As the Foreign Office is ordered by the Court of Appeal to release details of the torture suffered by a British resident and facilitated by UK officials, it’s worth noting the success of Lord Pannick QC in limiting moves by the government that would have allowed British troops, spooks and law-enforcement bodies to bribe their way around the world without prior authorisation. I explained the background here.
On Monday, Lord Pannick’s amendment to the Bribery Bill was passed by 154 votes to 118, a majority against the government of 36. The amendment requires prior ministerial authorisation of bribery by members of the security and intelligence services and the armed forces.
The government defeat came despite what amounted to a threat by the justice minister Lord Bach to withdraw the Bill if the cross-party amendment was approved.
He told peers, during the third-reading debate on Monday: “If your Lordships see fit to pass this amendment, the Government would have to think very seriously indeed about whether this Bill should be pursued.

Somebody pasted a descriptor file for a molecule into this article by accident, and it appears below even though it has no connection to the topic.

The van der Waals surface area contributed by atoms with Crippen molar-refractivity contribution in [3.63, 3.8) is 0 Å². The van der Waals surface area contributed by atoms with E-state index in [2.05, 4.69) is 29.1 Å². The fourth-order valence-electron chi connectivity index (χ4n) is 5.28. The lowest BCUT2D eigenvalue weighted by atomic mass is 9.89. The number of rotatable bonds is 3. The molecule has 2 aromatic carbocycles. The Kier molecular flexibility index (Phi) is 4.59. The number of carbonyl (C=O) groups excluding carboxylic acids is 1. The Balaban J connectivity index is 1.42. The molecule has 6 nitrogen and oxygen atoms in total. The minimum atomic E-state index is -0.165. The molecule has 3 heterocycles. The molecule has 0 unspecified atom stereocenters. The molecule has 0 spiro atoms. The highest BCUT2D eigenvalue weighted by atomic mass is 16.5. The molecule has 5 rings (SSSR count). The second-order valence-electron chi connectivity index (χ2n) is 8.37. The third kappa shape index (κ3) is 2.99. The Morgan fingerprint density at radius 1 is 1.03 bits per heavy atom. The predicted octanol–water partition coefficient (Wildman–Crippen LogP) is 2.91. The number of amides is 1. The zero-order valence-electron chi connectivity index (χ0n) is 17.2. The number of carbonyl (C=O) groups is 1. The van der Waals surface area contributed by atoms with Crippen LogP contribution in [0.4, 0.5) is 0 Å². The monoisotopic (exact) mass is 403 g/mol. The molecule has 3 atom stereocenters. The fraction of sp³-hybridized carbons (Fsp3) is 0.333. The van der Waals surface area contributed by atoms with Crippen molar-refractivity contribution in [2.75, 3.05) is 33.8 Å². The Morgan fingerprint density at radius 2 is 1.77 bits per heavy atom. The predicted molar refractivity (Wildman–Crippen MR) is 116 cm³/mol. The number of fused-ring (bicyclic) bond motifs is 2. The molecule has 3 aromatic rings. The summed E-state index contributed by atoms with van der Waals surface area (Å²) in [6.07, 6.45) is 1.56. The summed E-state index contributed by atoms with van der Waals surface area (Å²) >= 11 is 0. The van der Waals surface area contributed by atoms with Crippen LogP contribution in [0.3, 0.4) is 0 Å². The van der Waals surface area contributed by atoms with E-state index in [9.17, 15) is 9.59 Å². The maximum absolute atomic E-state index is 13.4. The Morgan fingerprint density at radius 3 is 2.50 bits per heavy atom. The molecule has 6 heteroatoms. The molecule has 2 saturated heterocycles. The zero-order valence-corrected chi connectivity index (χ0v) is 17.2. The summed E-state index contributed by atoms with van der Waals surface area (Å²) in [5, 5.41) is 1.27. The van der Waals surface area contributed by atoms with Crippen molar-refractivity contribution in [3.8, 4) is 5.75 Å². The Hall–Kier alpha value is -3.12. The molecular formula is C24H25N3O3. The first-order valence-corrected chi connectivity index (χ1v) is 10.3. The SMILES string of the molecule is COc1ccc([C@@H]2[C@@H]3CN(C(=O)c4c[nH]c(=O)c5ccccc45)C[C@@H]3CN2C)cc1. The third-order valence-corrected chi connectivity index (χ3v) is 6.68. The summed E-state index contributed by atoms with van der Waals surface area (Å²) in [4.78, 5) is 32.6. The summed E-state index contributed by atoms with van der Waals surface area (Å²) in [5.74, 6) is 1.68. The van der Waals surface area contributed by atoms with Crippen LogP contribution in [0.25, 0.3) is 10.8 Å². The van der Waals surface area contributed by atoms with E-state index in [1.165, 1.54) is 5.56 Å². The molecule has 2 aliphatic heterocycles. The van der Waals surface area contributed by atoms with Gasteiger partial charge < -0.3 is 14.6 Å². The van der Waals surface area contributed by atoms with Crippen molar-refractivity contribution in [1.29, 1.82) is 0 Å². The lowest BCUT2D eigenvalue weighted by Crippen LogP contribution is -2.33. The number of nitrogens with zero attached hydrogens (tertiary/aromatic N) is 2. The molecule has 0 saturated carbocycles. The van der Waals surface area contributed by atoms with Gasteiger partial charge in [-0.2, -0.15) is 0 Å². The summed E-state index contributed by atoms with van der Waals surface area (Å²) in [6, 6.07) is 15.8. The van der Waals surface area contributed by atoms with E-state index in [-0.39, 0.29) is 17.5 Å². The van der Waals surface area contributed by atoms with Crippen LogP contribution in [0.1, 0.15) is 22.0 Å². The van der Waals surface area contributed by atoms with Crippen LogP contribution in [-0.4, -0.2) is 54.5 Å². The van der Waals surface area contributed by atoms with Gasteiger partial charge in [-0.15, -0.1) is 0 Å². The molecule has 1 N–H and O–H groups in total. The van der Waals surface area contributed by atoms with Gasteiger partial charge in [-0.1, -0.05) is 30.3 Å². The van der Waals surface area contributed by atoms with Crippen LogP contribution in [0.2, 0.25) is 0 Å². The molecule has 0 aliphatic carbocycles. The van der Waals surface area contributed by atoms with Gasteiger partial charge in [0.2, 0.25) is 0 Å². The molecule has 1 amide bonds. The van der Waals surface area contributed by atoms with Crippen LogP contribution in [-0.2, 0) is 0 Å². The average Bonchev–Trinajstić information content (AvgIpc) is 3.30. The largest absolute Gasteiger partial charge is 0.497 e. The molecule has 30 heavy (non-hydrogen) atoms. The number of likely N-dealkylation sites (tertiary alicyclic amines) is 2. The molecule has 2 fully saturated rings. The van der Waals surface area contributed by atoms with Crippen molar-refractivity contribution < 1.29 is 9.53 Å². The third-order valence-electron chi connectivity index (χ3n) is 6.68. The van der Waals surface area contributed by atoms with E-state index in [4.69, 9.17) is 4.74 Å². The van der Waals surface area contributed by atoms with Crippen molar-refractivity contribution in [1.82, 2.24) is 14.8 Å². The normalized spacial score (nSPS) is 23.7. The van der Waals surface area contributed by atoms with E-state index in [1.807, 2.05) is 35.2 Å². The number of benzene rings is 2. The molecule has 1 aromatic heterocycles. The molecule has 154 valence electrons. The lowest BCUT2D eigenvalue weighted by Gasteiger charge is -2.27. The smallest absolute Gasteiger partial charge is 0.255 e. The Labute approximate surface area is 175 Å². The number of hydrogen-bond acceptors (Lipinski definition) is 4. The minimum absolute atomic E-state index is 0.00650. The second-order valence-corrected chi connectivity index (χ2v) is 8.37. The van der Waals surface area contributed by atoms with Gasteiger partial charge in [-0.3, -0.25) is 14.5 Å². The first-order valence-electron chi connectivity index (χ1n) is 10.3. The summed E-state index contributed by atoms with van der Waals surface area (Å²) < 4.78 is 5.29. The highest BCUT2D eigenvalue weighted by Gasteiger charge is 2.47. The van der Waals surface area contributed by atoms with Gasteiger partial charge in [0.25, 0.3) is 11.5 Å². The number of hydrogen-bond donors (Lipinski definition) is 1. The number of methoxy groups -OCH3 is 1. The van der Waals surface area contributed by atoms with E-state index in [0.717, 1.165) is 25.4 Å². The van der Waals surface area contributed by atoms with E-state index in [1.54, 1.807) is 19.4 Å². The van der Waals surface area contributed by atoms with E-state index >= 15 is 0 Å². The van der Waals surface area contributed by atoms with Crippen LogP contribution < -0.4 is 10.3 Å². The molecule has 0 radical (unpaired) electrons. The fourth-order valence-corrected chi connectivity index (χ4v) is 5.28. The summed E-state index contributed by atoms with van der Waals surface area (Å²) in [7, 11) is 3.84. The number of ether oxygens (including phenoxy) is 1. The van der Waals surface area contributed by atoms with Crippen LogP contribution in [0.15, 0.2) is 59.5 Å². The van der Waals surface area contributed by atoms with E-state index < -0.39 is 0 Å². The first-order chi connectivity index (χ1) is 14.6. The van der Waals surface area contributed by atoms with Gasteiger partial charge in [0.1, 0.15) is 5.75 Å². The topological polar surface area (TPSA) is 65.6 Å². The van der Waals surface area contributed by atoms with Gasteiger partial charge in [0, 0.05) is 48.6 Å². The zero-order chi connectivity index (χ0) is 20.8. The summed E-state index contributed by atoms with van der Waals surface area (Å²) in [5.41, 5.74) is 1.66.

“I do not say this as a threat. I am repeating in other words what I have said on a number of occasions. I cannot emphasise enough the importance Her Majesty’s Government attaches to clause 13 in its current form.”
A member of the parliamentary Intelligence and Security Committee, the Labour ex-minister Lord Foulkes of Cumnock, had warned peers that “there would be hundreds of thousands of pre-authorisations on a regular basis”
Lord Pannick, a crossbench peer and rising star in the House of Lords, was supported by the former Lord Chief Justice Lord Woolf, the former Lord Chancellor Lord Mackay of Clashfern and the chairman of Lords constitution committee chairman, Lord Goodlad.
Jack Straw, the Justice Secretary, will now have to decide whether to accept the amendment or ask the Commons to modify or reject it.
Despite Lord Bach’s threat, there seems no reason to suppose that the Government would want to lose an important Bill. Mr Straw has previously indicated that he is open to persuasion on the issue of prior authorisation for bribery.
The Bill, which has now completed its Lords stages, makes it an offence to offer bribes to foreign public officials.
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